However, this led to the general implementation of the traditional Historical Cost Accounting model during non–hyperinflationary periods. Both variable real value non–monetary items stated at HC in terms of IFRS or GAAP, as well as constant real value non–monetary items also stated at HC in terms of the HCA model, are measured in nominal monetary units during non–hyperinflationary periods. Both HC variable and HC constant real value non–monetary items are thus considered to be simply HC non–monetary items.

There is a fixation in financial reporting that measurement in units of constant purchasing power simply means adjusting HC or CC period-end financial statements in terms of the period-end CPI mainly to make current year financial statements more useful only during hyperinflation. This is called restatement. Measurement in units of constant purchasing power is almost always automatically thought of as inflation accounting applied only during hyperinflation as defined in IAS 29 Financial Reporting in Hyperinflationary Economies. Measurement in units of constant purchasing power is not automatically thought of as affecting the fundamental constant real non-monetary values of existing constant real value non-monetary items (e.g. salaries, wages, rentals, shareholders´ equity, trade debtors, trade creditors, taxes payable, taxes receivable, etc.) in a double entry accounting model although that is what is done with world wide annual measurement in units of constant purchasing power of salaries, wages, rentals, etc. The two processes are seen as different processes – when, in principle, they are not.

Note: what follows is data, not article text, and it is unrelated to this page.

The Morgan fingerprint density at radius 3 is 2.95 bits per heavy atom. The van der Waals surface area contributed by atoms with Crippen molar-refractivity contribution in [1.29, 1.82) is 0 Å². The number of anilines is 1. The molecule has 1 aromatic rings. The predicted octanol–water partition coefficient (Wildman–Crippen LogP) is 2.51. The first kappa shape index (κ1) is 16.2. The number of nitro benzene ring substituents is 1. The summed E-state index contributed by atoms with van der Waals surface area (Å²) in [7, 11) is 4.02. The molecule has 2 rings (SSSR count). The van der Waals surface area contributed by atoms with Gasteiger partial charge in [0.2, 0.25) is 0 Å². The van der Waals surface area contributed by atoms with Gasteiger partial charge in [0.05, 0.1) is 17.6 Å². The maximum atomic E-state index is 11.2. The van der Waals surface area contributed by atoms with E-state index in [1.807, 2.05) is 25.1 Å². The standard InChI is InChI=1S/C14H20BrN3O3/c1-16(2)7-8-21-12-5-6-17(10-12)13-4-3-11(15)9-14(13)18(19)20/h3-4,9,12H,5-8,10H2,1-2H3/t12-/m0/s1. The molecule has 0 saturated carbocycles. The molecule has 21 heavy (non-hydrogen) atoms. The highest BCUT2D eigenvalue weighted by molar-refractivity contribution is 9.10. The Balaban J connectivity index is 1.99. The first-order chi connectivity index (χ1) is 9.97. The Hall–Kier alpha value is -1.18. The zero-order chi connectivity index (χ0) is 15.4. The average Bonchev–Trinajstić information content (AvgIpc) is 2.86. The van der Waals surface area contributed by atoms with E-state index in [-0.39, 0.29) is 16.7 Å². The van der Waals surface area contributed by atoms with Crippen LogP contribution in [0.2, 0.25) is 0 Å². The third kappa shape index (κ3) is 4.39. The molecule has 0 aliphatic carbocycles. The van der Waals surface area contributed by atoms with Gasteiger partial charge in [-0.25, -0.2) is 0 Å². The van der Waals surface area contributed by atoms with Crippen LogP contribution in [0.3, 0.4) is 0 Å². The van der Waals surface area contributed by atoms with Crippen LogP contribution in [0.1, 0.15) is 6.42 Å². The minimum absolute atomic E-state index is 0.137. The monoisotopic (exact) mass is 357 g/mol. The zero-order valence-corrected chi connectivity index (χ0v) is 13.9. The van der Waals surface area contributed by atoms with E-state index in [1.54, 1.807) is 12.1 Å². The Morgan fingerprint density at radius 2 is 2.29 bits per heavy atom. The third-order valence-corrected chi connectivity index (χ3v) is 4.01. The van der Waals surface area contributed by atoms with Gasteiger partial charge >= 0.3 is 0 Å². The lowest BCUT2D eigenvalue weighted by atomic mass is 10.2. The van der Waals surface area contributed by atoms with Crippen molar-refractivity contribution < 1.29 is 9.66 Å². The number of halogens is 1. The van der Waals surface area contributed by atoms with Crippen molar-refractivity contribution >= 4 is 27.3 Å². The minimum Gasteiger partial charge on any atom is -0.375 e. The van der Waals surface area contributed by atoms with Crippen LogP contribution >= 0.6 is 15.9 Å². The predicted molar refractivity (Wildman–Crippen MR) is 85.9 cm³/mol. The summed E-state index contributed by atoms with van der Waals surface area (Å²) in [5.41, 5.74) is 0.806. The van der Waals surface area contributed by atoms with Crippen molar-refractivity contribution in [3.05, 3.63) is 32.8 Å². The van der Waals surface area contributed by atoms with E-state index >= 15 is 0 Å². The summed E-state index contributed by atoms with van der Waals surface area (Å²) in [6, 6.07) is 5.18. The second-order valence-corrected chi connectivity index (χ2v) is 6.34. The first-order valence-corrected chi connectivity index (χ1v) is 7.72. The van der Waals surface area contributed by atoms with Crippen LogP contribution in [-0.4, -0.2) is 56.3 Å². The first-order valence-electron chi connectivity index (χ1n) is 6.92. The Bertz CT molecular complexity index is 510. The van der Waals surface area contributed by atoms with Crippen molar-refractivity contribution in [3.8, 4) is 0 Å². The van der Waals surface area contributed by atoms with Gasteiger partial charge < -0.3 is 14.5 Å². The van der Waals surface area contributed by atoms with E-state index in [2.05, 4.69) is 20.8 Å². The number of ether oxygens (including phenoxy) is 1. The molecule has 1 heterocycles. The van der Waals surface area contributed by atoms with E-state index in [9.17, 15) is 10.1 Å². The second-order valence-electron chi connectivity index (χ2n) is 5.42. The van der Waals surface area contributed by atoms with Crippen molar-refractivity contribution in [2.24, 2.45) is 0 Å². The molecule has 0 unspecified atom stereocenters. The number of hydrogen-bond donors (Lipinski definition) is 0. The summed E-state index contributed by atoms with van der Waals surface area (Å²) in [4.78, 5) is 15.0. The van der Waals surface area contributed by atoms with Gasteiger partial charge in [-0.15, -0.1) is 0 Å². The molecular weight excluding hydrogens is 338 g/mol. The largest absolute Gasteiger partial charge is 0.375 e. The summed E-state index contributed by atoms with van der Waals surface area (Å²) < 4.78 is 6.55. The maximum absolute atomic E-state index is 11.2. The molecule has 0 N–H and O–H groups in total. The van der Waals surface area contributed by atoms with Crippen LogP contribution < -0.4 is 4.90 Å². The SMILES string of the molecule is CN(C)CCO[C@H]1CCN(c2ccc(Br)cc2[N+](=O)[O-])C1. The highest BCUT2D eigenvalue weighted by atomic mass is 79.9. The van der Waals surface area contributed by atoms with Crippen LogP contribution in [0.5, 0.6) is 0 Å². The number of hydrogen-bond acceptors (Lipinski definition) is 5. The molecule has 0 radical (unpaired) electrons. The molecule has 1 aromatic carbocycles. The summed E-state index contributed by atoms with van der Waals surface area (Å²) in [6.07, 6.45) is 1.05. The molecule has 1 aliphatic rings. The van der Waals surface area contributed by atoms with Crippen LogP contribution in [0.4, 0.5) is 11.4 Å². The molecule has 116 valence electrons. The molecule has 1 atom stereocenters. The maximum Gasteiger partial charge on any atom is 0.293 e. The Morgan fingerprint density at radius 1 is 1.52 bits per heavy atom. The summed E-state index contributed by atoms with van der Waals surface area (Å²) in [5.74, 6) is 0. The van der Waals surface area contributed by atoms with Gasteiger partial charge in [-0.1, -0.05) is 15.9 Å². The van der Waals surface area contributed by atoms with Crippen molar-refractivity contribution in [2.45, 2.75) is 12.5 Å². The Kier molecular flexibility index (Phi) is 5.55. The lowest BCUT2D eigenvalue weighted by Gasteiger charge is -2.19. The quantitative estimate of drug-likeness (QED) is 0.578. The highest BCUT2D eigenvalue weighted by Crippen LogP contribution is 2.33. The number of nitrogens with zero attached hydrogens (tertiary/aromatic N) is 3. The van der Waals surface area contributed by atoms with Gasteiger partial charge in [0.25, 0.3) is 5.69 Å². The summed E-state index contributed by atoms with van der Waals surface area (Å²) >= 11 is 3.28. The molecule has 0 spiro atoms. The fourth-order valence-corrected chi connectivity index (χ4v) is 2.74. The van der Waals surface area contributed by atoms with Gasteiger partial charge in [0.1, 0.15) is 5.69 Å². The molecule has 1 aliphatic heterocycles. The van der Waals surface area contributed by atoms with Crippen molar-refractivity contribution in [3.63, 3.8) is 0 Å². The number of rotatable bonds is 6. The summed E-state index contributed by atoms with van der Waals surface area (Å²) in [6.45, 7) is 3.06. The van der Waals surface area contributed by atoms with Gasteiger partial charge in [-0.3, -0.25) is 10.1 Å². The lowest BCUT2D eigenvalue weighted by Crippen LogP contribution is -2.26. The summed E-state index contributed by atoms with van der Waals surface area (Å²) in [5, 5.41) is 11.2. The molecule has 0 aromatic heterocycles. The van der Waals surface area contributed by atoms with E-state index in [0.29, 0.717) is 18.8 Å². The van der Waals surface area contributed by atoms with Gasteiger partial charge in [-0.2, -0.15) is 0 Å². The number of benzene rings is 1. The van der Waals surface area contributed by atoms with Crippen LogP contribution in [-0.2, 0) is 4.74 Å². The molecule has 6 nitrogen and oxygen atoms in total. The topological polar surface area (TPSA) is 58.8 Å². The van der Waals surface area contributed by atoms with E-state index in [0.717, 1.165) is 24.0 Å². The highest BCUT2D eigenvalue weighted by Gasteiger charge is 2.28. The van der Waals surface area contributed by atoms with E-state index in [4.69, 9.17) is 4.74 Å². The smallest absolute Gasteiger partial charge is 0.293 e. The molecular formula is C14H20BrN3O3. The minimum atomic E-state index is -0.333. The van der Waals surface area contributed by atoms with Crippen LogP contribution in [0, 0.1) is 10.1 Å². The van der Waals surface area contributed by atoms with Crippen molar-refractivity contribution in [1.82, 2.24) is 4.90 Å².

Under Constant Item Purchasing Power Accounting financial capital maintenance is measured in units of constant purchasing power as authorized in IFRS. Only constant real value non-monetary items (not variable real value non-monetary items) are measured in units of constant purchasing power in terms of the monthly CPI. CIPPA automatically maintains the existing constant real value of all constant items constant for an indefinite period of time in all entities that at least break even during low inflation and deflation, whether they own any revaluable fixed assets or not